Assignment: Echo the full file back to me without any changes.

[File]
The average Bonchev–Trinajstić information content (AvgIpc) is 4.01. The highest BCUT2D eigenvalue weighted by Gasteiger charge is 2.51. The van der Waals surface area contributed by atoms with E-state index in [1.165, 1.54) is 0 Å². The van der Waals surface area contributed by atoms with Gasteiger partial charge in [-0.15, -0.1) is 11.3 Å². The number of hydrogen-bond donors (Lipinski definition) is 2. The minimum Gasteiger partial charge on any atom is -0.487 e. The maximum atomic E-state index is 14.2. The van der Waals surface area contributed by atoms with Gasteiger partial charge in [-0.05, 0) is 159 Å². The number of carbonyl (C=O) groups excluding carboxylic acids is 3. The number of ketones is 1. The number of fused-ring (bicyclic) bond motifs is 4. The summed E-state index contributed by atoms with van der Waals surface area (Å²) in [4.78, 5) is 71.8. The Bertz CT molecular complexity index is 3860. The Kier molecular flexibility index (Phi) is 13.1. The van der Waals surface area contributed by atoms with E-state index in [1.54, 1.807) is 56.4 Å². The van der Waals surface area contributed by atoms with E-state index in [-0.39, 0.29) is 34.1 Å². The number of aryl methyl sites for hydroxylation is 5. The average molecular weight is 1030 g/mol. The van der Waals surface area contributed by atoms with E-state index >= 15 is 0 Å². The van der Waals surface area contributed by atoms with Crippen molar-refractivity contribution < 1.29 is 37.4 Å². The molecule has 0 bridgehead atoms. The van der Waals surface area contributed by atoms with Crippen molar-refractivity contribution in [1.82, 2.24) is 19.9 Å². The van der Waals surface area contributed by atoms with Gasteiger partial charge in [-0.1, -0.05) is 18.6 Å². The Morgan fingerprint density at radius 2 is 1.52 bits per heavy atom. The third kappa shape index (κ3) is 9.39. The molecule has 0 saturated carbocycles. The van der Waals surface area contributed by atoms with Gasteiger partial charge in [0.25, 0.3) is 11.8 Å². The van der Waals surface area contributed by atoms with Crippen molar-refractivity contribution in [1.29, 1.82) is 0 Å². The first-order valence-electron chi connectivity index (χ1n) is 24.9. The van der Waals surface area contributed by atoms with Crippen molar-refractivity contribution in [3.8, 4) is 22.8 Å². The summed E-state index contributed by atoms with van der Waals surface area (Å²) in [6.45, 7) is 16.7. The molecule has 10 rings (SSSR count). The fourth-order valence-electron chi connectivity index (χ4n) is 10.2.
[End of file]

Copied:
The average Bonchev–Trinajstić information content (AvgIpc) is 4.01. The highest BCUT2D eigenvalue weighted by Gasteiger charge is 2.51. The van der Waals surface area contributed by atoms with E-state index in [1.165, 1.54) is 0 Å². The van der Waals surface area contributed by atoms with Gasteiger partial charge in [-0.15, -0.1) is 11.3 Å². The number of hydrogen-bond donors (Lipinski definition) is 2. The minimum Gasteiger partial charge on any atom is -0.487 e. The maximum atomic E-state index is 14.2. The van der Waals surface area contributed by atoms with Gasteiger partial charge in [-0.05, 0) is 159 Å². The number of carbonyl (C=O) groups excluding carboxylic acids is 3. The number of ketones is 1. The number of fused-ring (bicyclic) bond motifs is 4. The summed E-state index contributed by atoms with van der Waals surface area (Å²) in [4.78, 5) is 71.8. The Bertz CT molecular complexity index is 3860. The Kier molecular flexibility index (Phi) is 13.1. The van der Waals surface area contributed by atoms with E-state index in [1.54, 1.807) is 56.4 Å². The van der Waals surface area contributed by atoms with E-state index in [-0.39, 0.29) is 34.1 Å². The number of aryl methyl sites for hydroxylation is 5. The average molecular weight is 1030 g/mol. The van der Waals surface area contributed by atoms with E-state index >= 15 is 0 Å². The van der Waals surface area contributed by atoms with Crippen molar-refractivity contribution < 1.29 is 37.4 Å². The molecule has 0 bridgehead atoms. The van der Waals surface area contributed by atoms with Crippen molar-refractivity contribution in [1.82, 2.24) is 19.9 Å². The van der Waals surface area contributed by atoms with Gasteiger partial charge in [-0.1, -0.05) is 18.6 Å². The Morgan fingerprint density at radius 2 is 1.52 bits per heavy atom. The third kappa shape index (κ3) is 9.39. The molecule has 0 saturated carbocycles. The van der Waals surface area contributed by atoms with Gasteiger partial charge in [0.25, 0.3) is 11.8 Å². The van der Waals surface area contributed by atoms with Crippen molar-refractivity contribution in [1.29, 1.82) is 0 Å². The first-order valence-electron chi connectivity index (χ1n) is 24.9. The van der Waals surface area contributed by atoms with Crippen molar-refractivity contribution in [3.8, 4) is 22.8 Å². The summed E-state index contributed by atoms with van der Waals surface area (Å²) in [6.45, 7) is 16.7. The molecule has 10 rings (SSSR count). The fourth-order valence-electron chi connectivity index (χ4n) is 10.2.